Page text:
Project 2: Systems-based Deep Interrogation of Mitochondrial Re-programming During Development of  Cardiac Hypertrophy and Heart Failure

This project involves employing unbiased molecular profiling (-omic) approaches to probe mitochondrial phenotypic programming during the development of heart failure in well-defined mouse models and in humans. To this end, we have conducted integrated whole genome RNA sequencing, quantitative targeted metabolomics, and mitochondrial proteomics. Our profiling has led to a series of discoveries that have spawned new projects including: 1) mitochondrial protein lysine acylation is increased in the failing heart, likely due to altered short-chain carbon balance in the mitochondrial matrix. We seek to determine the functional significance of this interesting post-translational modification; 2) surprisingly, the failing heart shifts to burning ketone bodies as a fuel. Studies are ongoing to determine if this fuel switch is adaptive. If so, we seek to develop strategies to increase ketone utilization as a new heart failure treatment; and 3) mitochondrial proteins undergo dynamic changes in phosphorylation status. We seek to determine how both acylation and phosphorylation status impacts mitochondrial function, and if such post-translational modifications are relevant to the pathogenesis of heart failure.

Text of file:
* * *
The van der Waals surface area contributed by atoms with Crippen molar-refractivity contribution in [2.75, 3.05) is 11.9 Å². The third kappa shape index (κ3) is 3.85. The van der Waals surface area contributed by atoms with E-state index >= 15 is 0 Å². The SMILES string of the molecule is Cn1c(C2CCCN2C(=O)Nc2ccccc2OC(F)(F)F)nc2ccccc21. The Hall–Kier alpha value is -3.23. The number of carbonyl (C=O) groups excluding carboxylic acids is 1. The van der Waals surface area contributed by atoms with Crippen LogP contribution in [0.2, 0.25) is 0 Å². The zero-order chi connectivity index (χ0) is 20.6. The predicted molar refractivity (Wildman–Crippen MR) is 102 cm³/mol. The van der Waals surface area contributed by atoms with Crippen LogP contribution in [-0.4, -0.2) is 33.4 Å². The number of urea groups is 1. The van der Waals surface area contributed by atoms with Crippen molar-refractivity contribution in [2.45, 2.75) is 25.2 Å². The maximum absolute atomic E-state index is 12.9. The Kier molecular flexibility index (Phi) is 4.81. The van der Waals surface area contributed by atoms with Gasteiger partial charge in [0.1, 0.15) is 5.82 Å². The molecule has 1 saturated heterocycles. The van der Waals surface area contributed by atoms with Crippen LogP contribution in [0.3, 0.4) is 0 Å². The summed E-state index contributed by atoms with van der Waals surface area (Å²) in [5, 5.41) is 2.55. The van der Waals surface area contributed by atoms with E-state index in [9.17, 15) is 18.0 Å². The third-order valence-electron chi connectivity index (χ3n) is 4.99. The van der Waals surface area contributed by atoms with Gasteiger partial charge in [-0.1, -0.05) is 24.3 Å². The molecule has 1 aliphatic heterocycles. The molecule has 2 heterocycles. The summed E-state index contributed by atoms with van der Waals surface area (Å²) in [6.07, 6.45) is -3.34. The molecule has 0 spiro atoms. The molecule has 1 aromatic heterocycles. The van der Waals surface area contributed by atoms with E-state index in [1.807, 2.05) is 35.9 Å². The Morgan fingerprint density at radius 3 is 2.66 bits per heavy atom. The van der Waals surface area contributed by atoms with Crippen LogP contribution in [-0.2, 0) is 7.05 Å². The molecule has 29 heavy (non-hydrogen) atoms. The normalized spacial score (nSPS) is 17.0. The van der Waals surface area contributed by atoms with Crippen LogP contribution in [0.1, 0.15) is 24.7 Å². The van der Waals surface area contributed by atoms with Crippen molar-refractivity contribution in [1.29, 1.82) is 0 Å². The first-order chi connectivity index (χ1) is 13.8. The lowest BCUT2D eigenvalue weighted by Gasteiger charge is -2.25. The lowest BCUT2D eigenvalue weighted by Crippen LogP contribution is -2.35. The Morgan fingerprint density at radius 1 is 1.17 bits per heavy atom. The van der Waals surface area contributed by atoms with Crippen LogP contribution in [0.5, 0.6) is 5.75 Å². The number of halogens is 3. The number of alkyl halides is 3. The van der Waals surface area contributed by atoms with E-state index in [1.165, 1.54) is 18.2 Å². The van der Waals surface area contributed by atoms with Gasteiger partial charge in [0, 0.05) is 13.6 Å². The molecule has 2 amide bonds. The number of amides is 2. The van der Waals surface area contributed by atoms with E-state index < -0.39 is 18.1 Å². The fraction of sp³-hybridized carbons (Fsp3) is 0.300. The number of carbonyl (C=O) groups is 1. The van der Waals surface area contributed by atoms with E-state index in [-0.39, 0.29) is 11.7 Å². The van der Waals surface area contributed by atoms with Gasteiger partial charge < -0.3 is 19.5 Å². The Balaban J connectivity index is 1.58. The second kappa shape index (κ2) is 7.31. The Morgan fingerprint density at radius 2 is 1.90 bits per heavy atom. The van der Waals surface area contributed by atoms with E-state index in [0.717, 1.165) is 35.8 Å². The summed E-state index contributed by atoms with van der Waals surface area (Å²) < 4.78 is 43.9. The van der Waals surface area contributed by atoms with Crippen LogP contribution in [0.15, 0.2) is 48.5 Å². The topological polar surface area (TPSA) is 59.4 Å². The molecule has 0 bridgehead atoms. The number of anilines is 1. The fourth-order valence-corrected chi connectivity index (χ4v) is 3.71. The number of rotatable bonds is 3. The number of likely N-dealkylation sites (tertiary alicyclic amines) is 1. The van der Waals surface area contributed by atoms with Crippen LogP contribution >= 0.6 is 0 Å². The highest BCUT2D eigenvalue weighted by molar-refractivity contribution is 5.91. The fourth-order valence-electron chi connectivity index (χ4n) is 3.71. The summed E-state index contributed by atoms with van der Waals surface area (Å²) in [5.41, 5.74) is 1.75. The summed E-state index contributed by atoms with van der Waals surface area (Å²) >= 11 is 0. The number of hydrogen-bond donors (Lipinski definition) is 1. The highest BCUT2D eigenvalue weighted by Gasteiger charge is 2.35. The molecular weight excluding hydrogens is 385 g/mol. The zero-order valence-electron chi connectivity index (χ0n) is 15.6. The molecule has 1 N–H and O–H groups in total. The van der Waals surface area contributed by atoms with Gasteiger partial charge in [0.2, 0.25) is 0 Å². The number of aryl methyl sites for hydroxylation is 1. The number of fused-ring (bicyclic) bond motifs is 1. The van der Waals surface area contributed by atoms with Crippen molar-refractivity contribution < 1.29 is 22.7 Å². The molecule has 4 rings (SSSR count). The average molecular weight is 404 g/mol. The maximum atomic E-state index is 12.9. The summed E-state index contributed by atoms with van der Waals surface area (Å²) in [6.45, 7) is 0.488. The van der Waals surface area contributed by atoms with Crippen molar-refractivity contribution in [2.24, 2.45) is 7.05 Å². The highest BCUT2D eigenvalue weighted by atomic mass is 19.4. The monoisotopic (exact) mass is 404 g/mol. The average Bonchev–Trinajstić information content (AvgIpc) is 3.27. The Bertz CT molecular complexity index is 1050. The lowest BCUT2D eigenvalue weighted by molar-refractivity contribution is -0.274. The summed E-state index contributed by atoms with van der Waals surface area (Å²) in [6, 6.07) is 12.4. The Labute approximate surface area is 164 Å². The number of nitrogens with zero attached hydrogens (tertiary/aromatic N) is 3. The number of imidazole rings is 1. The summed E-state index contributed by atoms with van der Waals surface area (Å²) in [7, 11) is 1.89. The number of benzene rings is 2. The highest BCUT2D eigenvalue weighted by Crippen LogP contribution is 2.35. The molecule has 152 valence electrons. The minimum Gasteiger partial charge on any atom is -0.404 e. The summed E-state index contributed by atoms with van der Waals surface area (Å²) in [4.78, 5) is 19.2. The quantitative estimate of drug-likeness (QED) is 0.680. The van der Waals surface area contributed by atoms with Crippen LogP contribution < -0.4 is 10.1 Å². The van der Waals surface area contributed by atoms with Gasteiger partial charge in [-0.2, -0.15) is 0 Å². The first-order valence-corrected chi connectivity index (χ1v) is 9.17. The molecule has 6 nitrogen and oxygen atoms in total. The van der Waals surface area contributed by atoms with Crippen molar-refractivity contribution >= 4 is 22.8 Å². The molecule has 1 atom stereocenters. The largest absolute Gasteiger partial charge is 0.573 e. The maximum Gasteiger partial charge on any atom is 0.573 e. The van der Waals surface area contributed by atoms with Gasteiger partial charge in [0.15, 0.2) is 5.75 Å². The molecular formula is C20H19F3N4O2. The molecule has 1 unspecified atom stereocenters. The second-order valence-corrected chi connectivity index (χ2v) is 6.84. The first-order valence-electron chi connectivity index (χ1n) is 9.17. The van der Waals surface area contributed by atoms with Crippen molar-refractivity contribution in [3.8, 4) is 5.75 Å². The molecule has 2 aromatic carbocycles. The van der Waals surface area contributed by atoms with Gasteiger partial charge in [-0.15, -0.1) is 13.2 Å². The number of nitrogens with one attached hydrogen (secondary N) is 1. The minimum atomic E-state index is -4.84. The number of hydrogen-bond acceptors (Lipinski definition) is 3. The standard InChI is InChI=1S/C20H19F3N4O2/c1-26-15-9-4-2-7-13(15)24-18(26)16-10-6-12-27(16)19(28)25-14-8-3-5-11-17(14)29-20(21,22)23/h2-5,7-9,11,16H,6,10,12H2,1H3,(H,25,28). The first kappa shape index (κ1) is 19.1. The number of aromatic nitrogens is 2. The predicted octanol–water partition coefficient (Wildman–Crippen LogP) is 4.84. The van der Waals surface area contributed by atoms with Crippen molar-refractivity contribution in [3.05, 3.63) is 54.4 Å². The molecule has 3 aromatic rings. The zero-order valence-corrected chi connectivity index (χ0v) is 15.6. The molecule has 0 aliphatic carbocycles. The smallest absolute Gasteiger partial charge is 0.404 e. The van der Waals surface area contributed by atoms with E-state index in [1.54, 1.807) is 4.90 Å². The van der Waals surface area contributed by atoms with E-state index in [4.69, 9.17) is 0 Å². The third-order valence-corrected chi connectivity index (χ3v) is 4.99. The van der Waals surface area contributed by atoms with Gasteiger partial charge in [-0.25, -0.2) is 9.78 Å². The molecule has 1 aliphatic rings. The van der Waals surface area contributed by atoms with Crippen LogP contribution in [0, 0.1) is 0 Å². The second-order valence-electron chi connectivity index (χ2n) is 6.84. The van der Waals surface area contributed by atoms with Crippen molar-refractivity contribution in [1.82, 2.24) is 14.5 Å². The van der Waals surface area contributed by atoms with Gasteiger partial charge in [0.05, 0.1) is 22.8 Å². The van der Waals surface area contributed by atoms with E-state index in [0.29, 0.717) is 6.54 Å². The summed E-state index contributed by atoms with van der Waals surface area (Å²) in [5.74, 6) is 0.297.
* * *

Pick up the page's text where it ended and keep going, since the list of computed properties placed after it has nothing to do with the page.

Project 3: Delineation of Mechanisms and Signaling Pathways Involved in Muscle Metabolic Fitness